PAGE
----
Tag Archives: Olive oil

Griddled Courgette, Garlic, Chili, Basil and Pistachio Tagliatelle with

2 Aug

IMG_20130802_225812My aunt and uncle provided us with a couple of lovely fresh courgettes from their vegetable garden – as they are having such a great season the best way to cook them at this time of year is simply griddled on the barbecue.
This dish was inspired by my favourite Italian restaurant in Nice – where a similar dish was by far my fave. Although they had the addition of scallops (which unfortunately are a bit of a luxury and not a simple dinner ingredient)

Dad was at the barbecue so it’s to his credit how tasty it was!
I always think you should alter any amount of ingredients to suit your tastes – if you fancy more basil or chili then go for it

Serves 2:
Ingredients:
150g tagliatelle (or linguine or spaghetti)
1 large courgette, cut into rounds
3 cloves garlic, sliced
1 fresh chili, sliced or a pinch dried chili
2 handfulls shelled pistachios
1 ball of mozzarella, teared
A good knob of butter
A few tablespoons olive oilIMG_20130802_225733
Salt and pepper
Around 10-15 large basil leaves, torn

Method:

1. Put your pasta water on to heat up. On a griddle pan or barbecue, grill your sliced courgettes, turning once after about 4 minutes, until they have lovely charcoal marks on either side. Keep on a heatproof plate in a warm oven

2. Start cooking you pasta – ensure you have a good glug of olive oil in the water to stop the pasta from sticking. Meanwhile, heat your olive oil in a large frying pan and add your garlic to brown, take off the heat and add the pistachios and chilli (they will cook in the hot oil even if it’s off the heat)

3. Drain your pasta, add with a good knob of butter to the frying pan with olive oil garlic etc, add the basil leaves and courgettes, season and give it all a good toss, add some more olive oil if needed. Serve and sprinkle over the mozzarella

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Olive, chilli, oregano, basil and feta bruschetta

18 Apr

I had half a tin of plum tomatoes to use and half a baguette.

I hate wasting food – I will make a point of using something up. I bought a cabbage a few months ago, literally couldn’t get rid of it – genuinely thought it was growing in the fridge. So I would sneak it into pretty much anything much to Ollie’s amusement – Greek salad with a bit of shredded cabbage?! Why not eh!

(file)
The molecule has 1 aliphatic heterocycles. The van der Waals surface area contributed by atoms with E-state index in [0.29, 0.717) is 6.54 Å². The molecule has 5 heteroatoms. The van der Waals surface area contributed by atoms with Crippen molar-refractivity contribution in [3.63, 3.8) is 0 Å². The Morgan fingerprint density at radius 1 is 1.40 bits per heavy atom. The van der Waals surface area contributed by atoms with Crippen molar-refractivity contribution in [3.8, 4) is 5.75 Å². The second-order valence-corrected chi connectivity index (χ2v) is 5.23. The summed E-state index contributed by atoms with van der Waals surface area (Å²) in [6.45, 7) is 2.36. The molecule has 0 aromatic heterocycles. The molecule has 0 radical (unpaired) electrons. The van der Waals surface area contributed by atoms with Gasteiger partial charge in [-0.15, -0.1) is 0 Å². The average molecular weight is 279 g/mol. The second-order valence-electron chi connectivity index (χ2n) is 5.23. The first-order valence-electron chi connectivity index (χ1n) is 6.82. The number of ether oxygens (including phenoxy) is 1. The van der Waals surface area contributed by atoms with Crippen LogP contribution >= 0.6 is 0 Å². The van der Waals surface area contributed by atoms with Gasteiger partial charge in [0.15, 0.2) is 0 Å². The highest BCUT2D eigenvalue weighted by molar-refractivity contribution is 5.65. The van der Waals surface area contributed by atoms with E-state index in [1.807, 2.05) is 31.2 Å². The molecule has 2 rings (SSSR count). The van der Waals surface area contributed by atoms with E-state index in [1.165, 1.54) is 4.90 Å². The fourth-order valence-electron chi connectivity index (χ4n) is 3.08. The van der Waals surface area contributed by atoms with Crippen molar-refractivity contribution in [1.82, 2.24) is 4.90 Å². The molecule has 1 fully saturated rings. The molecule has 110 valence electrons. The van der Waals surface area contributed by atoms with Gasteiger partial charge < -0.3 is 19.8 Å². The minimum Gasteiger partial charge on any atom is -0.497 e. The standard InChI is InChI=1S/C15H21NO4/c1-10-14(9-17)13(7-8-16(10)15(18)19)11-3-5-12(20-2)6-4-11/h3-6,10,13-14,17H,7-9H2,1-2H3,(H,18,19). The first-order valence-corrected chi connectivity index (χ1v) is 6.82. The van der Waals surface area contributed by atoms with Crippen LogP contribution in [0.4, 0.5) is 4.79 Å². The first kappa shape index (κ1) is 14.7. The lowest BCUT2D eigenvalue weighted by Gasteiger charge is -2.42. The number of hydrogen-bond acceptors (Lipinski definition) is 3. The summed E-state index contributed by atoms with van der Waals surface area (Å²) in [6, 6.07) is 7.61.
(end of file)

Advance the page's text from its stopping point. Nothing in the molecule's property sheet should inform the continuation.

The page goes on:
Anyway this was one of those cases, storecuboard/fridge stables such as tinned olives, oregano, jarred feta cheese and chilli flakes and a few fresh basil leaves from my plant. (it’s laaaaavely weather here down in Nice so no dying plants for meeee!)

It was delish. Perfect for a quick, summery lunch!

Ingredients:
Half a baguette, sliced (get best quality you can… even if you don’t have a cheap artisan bakery at the end of your road… hehe)
a few black olives, cut into quarters
half a tin of tomatoes
teaspoon of dried oregano
salt and pepper
pinch (or more if feeling wild) chilli
feta cubes (however cheesy you’re feeling)
olive oil (I used basil infused)

Method:
1. Combine all ingredients except for the feta cheese and olive oil (and bread, obviously…) in a bowl.
2. Slice your baguette, drizzle over a little olive oil and pop under the grill for a few minutes.
3. Top  bread with the tomato mixture, sprinkle with the feta cubes then pop under the grill until the cheese starts to look as if it is melting slightly. It should smell deeelliiisshhh

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My southern French chunky aubergine tapenade

25 Jan

Tapenade is everywhere In Nice, served with your aperitif, as a starter, there’s even a restaurant named after the stuff!
This southern French speciality is one of my favourite snacks or lunch. However I am not too keen on the ones that are a little too overpowering on the anchovy taste, hence the reason why I invented my own.
You can find such a variety of different tapenades here, including roasted red pepper tapenade, green and black olive tapenade, tomato tapenade and my favourite, aubergine tapenade! It’s amazing! I don’t know why I haven’t discovered it before but it is going to be a common snack or lunch made in my kitchen from now on. Simple, tasty and full of olive oil goodness. My tapenade can be eaten hot or cold, on some crusty baguette or toast, served a salad. It keeps for days and serves ¾ for a light lunch. If desired, you can add a couple of anchovies or capers to the mix.

Ingredients:
1 medium aubergine
8 black olives, stones removed and roughly chopped (I prefer to use olives with stones in as I believe they have more flavour than pitted ones!)
A few tablespoons of good olive oil
1 fat clove of garlic
Salt and pepper

Method:
1. Heat your oven to 190C. Wash and chop your aubergine into small chunks, leaving the skins on (gives it more flavour and texture plus there’s more nutrients in the skin!) peel and finely chop your garlic.
2. Spread the aubergine chunks out on a large roasting tin, sprinkle with the chopped garlic, 2/3 tablespoons of olive oil and season well. Leave to roast for around 40 minutes, tossing halfway.
3. Chop up your olives and place into a bowl big enough to hold the aubergine chunks. Once the aubergine is cooked, add everything (including the olive oil in the roasting tin) into the bowl and with a fork roughly mash everything together until combined.
It is important to mash when hot as it is a lot easier!